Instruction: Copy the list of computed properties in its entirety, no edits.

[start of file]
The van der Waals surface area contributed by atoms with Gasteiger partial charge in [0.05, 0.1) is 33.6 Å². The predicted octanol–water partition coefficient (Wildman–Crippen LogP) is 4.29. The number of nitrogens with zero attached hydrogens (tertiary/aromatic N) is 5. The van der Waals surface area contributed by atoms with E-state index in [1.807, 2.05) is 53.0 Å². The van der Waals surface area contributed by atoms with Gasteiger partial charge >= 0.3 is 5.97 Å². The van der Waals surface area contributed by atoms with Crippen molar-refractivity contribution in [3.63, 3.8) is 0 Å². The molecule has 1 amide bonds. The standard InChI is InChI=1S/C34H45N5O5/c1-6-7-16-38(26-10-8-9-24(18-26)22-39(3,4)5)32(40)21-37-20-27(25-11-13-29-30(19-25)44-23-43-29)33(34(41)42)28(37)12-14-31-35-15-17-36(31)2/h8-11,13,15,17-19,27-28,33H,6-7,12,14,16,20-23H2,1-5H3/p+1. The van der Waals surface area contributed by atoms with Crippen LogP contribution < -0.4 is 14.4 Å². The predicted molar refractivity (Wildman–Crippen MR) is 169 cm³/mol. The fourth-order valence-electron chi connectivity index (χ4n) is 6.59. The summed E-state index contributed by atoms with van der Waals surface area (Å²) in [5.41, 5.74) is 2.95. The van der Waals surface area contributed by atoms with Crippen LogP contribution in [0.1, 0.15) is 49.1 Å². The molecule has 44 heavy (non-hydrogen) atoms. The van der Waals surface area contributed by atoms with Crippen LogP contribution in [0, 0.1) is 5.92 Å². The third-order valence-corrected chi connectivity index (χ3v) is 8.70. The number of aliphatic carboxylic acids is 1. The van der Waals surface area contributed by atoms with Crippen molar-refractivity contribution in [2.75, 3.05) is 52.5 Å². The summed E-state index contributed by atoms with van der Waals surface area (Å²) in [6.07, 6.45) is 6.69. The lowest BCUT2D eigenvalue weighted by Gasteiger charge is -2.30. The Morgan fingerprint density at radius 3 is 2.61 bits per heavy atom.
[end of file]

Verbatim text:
The van der Waals surface area contributed by atoms with Gasteiger partial charge in [0.05, 0.1) is 33.6 Å². The predicted octanol–water partition coefficient (Wildman–Crippen LogP) is 4.29. The number of nitrogens with zero attached hydrogens (tertiary/aromatic N) is 5. The van der Waals surface area contributed by atoms with E-state index in [1.807, 2.05) is 53.0 Å². The van der Waals surface area contributed by atoms with Gasteiger partial charge >= 0.3 is 5.97 Å². The van der Waals surface area contributed by atoms with Crippen molar-refractivity contribution in [3.63, 3.8) is 0 Å². The molecule has 1 amide bonds. The standard InChI is InChI=1S/C34H45N5O5/c1-6-7-16-38(26-10-8-9-24(18-26)22-39(3,4)5)32(40)21-37-20-27(25-11-13-29-30(19-25)44-23-43-29)33(34(41)42)28(37)12-14-31-35-15-17-36(31)2/h8-11,13,15,17-19,27-28,33H,6-7,12,14,16,20-23H2,1-5H3/p+1. The van der Waals surface area contributed by atoms with Crippen LogP contribution < -0.4 is 14.4 Å². The predicted molar refractivity (Wildman–Crippen MR) is 169 cm³/mol. The fourth-order valence-electron chi connectivity index (χ4n) is 6.59. The summed E-state index contributed by atoms with van der Waals surface area (Å²) in [5.41, 5.74) is 2.95. The van der Waals surface area contributed by atoms with Crippen LogP contribution in [0.1, 0.15) is 49.1 Å². The molecule has 44 heavy (non-hydrogen) atoms. The van der Waals surface area contributed by atoms with Crippen LogP contribution in [0, 0.1) is 5.92 Å². The third-order valence-corrected chi connectivity index (χ3v) is 8.70. The number of aliphatic carboxylic acids is 1. The van der Waals surface area contributed by atoms with Crippen molar-refractivity contribution in [2.75, 3.05) is 52.5 Å². The summed E-state index contributed by atoms with van der Waals surface area (Å²) in [6.07, 6.45) is 6.69. The lowest BCUT2D eigenvalue weighted by Gasteiger charge is -2.30. The Morgan fingerprint density at radius 3 is 2.61 bits per heavy atom.